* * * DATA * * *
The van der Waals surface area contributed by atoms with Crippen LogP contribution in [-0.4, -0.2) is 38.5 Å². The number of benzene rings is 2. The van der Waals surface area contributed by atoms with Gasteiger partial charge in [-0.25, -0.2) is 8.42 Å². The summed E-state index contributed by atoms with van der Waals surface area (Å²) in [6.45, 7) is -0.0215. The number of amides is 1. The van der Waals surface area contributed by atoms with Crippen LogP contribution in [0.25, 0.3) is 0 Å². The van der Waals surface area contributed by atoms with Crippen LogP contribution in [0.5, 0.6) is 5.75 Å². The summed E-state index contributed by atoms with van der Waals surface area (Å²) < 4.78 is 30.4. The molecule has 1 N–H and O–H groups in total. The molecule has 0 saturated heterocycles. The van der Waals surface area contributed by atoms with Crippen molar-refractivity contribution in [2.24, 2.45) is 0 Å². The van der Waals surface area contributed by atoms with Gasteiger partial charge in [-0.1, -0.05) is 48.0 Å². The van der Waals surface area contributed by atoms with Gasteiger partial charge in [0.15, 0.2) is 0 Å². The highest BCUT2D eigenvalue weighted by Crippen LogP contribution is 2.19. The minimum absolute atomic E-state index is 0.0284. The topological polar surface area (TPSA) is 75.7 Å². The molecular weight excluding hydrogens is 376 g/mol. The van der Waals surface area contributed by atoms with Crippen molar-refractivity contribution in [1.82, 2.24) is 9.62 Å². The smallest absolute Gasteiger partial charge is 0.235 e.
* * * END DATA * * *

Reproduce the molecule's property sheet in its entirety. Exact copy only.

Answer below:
The van der Waals surface area contributed by atoms with Crippen LogP contribution in [-0.4, -0.2) is 38.5 Å². The number of benzene rings is 2. The van der Waals surface area contributed by atoms with Gasteiger partial charge in [-0.25, -0.2) is 8.42 Å². The summed E-state index contributed by atoms with van der Waals surface area (Å²) in [6.45, 7) is -0.0215. The number of amides is 1. The van der Waals surface area contributed by atoms with Crippen LogP contribution in [0.25, 0.3) is 0 Å². The van der Waals surface area contributed by atoms with Crippen LogP contribution in [0.5, 0.6) is 5.75 Å². The summed E-state index contributed by atoms with van der Waals surface area (Å²) < 4.78 is 30.4. The molecule has 1 N–H and O–H groups in total. The molecule has 0 saturated heterocycles. The van der Waals surface area contributed by atoms with Crippen molar-refractivity contribution in [2.24, 2.45) is 0 Å². The van der Waals surface area contributed by atoms with Gasteiger partial charge in [-0.1, -0.05) is 48.0 Å². The van der Waals surface area contributed by atoms with Gasteiger partial charge in [0.15, 0.2) is 0 Å². The highest BCUT2D eigenvalue weighted by Crippen LogP contribution is 2.19. The minimum absolute atomic E-state index is 0.0284. The topological polar surface area (TPSA) is 75.7 Å². The molecular weight excluding hydrogens is 376 g/mol. The van der Waals surface area contributed by atoms with Crippen molar-refractivity contribution in [1.82, 2.24) is 9.62 Å². The smallest absolute Gasteiger partial charge is 0.235 e.